The shop produces a traditional tourer (the Thorn Club Tour, which I own) but is well known for the almost slavish devotion to 26-inch wheeled bikes and the Rohloff Speedhub – a sealed, German 14-speed hub transmission which offers reliability you’d expect from the £1,000 price tag, and a back up service to match.
The Thorn Nomad is an expedition bike using the Rohloff hub and, in essence, will allow you to carry for too much equipment for your tour. The frame is Thorn’s own custom tube set with a specialist Reynolds double plated fork. Once the fit has been established, either at Thorn by appointment or via their online fitting form, customers can pick from a menu of options to create the ideal partner for their tour. With that Rohloff constituting a hefty proportion of the final bill, expect to pay handsomely for this purpose-designed machine.
The Sherpa is, by and large, a derailleur geared version of the Nomad. The forks are different, but there are a similar range of frame sizes and options. You pays your money and takes your choice.
I own two Thorn bikes and have been very happy with their performance. However, they are not for everyone. The shop’s ‘we know best’ attitude in the marketing literature can be irksome, and not everyone likes the stack of steerer spacers which characterises their mounts. That said, these machines are tested into the ground around the world and there are many satisfied owners out there.
Surly Troll (£1000 upwards)
In fact, the Surly Troll is a do-it all-bike. A commuter, a single speed mountain bike, a Rohloff geared load lugger… the list goes on. While not that pretty, function really reigns with the Troll. Take those horizontal drop outs for example. You can run hub gears and single speed… or derailleur gears if you’re old skool… or new skool.
The geometry will take a suspension fork at the front, while removable brake tabs allow you to run V or cantilever brakes while there are fittings for discs. There’s also facility to fit ‘fenders’ and racks at the same time. Choices, choices.
While not an all out expedition bike and perhaps more suitable to lighter weight bikepacking, the Troll is well capable of carrying reasonable loads over rough terrain and benefits from a more nimble mountain bike ride. So, you could have a Troll for touring, swap the wheels and tyres and blast down some singletrack at the weekend. Happy days.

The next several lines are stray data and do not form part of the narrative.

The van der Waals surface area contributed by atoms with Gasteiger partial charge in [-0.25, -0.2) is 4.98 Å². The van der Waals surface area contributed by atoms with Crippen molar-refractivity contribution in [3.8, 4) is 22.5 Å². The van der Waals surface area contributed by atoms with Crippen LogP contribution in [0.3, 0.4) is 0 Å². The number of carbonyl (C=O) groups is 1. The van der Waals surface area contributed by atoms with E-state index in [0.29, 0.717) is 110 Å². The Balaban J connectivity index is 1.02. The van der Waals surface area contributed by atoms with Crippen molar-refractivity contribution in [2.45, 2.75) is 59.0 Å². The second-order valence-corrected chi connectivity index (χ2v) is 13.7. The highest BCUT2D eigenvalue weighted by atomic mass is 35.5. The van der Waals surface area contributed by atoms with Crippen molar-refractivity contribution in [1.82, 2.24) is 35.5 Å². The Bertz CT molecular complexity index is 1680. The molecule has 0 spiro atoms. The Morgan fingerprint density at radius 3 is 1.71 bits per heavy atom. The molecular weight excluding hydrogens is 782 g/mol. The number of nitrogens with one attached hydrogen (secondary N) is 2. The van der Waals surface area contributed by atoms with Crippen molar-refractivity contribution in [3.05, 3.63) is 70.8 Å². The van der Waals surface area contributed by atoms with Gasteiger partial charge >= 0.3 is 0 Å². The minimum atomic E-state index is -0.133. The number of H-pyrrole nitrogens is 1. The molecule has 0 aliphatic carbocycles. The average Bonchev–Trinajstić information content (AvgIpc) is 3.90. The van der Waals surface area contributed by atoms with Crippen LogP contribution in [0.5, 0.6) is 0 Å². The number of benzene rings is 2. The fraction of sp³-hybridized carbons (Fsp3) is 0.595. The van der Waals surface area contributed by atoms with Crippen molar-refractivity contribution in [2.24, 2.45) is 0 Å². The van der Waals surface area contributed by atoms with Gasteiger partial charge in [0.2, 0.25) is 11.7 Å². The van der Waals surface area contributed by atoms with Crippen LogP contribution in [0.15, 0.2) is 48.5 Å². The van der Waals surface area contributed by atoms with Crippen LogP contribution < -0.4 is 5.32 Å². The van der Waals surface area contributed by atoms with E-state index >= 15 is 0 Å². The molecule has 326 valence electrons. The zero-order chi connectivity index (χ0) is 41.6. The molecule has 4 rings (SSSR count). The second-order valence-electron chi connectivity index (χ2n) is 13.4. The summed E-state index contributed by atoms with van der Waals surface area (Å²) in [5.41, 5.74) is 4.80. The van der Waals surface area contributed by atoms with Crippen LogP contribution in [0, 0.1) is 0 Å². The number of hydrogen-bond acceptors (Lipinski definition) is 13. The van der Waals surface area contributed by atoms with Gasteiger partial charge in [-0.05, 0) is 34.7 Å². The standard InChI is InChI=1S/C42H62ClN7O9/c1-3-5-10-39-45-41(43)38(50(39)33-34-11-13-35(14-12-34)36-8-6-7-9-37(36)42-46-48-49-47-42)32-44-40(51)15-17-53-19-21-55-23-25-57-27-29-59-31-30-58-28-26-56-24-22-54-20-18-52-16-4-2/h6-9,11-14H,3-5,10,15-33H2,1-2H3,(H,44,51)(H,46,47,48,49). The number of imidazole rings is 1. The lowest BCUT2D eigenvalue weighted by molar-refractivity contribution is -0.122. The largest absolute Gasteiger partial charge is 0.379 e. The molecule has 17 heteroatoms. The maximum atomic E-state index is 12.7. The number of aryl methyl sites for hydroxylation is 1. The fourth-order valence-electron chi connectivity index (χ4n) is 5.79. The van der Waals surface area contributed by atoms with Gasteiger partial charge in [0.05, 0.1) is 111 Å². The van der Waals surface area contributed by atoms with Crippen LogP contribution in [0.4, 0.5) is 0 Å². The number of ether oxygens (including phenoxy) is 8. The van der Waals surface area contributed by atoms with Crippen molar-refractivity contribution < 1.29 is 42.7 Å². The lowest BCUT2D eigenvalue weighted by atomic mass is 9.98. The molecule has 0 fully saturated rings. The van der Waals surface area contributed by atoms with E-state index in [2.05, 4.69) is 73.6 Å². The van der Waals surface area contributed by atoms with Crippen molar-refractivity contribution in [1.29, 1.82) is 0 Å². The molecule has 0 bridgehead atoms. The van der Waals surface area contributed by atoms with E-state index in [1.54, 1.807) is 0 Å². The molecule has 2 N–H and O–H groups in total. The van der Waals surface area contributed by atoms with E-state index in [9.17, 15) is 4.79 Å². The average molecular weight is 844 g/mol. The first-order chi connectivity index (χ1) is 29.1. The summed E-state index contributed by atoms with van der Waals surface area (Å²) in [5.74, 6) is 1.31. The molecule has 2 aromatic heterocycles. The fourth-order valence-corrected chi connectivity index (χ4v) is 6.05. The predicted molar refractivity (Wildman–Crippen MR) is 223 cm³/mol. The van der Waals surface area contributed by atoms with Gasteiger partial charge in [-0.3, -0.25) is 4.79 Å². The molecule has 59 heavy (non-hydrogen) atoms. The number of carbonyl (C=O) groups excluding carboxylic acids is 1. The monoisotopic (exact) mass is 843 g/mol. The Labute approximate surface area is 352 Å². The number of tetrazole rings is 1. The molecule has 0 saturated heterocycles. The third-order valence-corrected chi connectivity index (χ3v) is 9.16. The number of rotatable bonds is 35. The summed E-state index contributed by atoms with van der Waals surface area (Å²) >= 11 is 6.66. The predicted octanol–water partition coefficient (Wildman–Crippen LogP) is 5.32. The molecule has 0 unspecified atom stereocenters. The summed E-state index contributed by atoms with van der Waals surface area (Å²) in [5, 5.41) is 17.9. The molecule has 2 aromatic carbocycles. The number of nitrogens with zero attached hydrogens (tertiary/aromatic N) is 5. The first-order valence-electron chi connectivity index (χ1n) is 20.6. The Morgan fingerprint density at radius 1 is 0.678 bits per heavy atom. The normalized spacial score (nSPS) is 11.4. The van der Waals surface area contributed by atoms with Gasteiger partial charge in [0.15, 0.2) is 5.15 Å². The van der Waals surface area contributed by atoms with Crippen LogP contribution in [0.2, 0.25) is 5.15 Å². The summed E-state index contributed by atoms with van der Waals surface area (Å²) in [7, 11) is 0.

(Note: I heard recently that the Troll is ‘rated’ to 300lbs for rider and luggage, the same as the Long Haul Trucker. This may be a bit of an arbitrary measure for some, but reassuring nonetheless for the larger riders – like me – out there.)
Tout Terrain Panamericana £3,000 upwards
You could describe this as the Bugatti Veyron of touring cycles: expensive, beautifully made, over engineered and a bit quirky. Tout Terrain bikes are all about function, though, without the Veyron’s posing pouch attributes.
The most pointed expression of these qualities is the Panamericana. Named after the system of streets that connect Alaska with Tierra del Fuego, the Panamericana is a fully suspended touring machine with an integrated stainless steel rear rack.
The integrated rack is a feature of the Silkroad too, Tout Terrain’s regular expedition offering and very similar to the Thorn Nomad. It’s a nice idea, doing away with the ‘weak link’ of rack bolts but, as any cycle tourist will tell you, racks get a lot of abuse and are prone to chips and scratches.
The Panamericana has a complex suspension arrangement at the rear which is designed to work with the integral rack. With a suspension front fork, you are limited with front luggage options. Some would say the front suspension fork rules out front racks altogether on safety grounds.
The Panamericana has thoughtful touches such as a steerer stop to prevent the bars twisting and crashing into the top tube. It is available in a range of specifications, too, including a gold Rohloff version, which comes in at over £5,000. Yes, five grand!
Other bicycle touring options
You can use folding cycles for touring. I have used a Bike Friday Pocket Llama for a short tour and it was versatile and comfortable. If the terrain is not too challenging, your could use the best folding cycle, the Brompton, given its excellent luggage carrying options.
But if you insist on the very best, and are patient, then you could buy a Moulton.
Alex Moulton’s iconic alternative cycle design is going strong. While the cheaper Pashley version for £1,800 is tempting, well-heeled folk could wait for a New Series to be built to their specification and spend up to £15,000. I’m not sure I would want to tour on such a beautiful machine, though. I could never let it out of my sight!